Microsoft takes dig at 'Gspam'

As part of its continuing "Scroogled" campaign, Microsoft disses Google for an inbox redesign that results in Gmail users seeing unsolicited advertisement messages in the "Promotions" tab.

Microsoft has launched its latest "Scroogled" attack -- this time on what it's calling "Gspam."


"Already reading your Gmail, Google now using your private content to Scroogle you with spam that looks like real emails," according to Microsoft. "Google is now deliberately spamming inboxes with ads that look like real emails."

Microsoft's latest campaign is focused on a Gmail in-box redesign from May that resulted in Gmail users seeing unsolicited advertisement messages in the "Promotions" tab of the new Gmail in-box. (Here's how to disable that Promotions tab, courtesy of the Atlantic Wire.)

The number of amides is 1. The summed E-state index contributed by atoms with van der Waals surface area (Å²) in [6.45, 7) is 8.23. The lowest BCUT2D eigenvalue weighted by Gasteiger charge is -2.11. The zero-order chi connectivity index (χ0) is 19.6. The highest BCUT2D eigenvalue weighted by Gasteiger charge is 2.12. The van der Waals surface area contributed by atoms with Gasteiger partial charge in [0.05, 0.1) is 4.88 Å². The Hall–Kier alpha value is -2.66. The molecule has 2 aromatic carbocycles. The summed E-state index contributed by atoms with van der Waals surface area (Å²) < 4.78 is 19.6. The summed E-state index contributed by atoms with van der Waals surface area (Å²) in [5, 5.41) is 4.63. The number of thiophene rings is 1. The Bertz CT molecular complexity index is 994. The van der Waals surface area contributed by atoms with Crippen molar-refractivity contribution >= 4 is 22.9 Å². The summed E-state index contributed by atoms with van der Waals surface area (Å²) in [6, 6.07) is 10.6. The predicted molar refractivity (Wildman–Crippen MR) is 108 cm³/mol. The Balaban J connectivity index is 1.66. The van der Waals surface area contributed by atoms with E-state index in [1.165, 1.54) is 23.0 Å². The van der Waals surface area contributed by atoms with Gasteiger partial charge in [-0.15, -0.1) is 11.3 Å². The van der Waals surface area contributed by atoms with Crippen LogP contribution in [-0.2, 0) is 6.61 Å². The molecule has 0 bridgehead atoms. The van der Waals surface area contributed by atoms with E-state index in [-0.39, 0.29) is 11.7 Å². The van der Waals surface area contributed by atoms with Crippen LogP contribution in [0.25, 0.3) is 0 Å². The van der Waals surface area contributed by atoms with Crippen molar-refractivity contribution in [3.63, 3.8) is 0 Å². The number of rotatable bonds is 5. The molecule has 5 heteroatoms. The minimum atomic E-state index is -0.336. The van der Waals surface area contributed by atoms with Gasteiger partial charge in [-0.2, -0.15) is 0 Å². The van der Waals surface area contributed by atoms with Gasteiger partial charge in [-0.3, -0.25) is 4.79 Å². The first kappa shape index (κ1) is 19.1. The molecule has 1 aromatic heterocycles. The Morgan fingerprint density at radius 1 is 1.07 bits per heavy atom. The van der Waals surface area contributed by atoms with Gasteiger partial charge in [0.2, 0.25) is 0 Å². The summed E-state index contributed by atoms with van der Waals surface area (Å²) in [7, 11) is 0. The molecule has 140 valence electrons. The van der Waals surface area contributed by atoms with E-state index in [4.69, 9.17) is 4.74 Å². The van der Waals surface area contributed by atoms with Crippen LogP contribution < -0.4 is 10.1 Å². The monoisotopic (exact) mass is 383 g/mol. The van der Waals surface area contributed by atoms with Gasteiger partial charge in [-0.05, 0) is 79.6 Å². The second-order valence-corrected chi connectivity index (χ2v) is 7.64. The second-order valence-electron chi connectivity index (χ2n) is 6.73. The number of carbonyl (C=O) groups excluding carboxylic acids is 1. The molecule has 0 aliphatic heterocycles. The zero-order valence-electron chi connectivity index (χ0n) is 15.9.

I am one of those who finds Microsoft's Scroogled campaign to be a waste of money that would be better spent on continuing to make an even better product. I know some others think the handiwork of Microsoft Executive Vice President of Advertising and Strategy Mark Penn and company to be a good use of time, funds, and energy.

Microsoft also is set to publish results of a public GfK Roper poll showing nine out of 10 consumers "disapprove of the practice of advertisements being made to look like personal emails and believe that their email inbox should be the most private place on the Internet." (Only nine out of 10? Who's that tenth guy or gal -- a Google advertising employee?)

This story originally published as "Microsoft readies a new Scroogled attack on 'Gspam'" on ZDNet.

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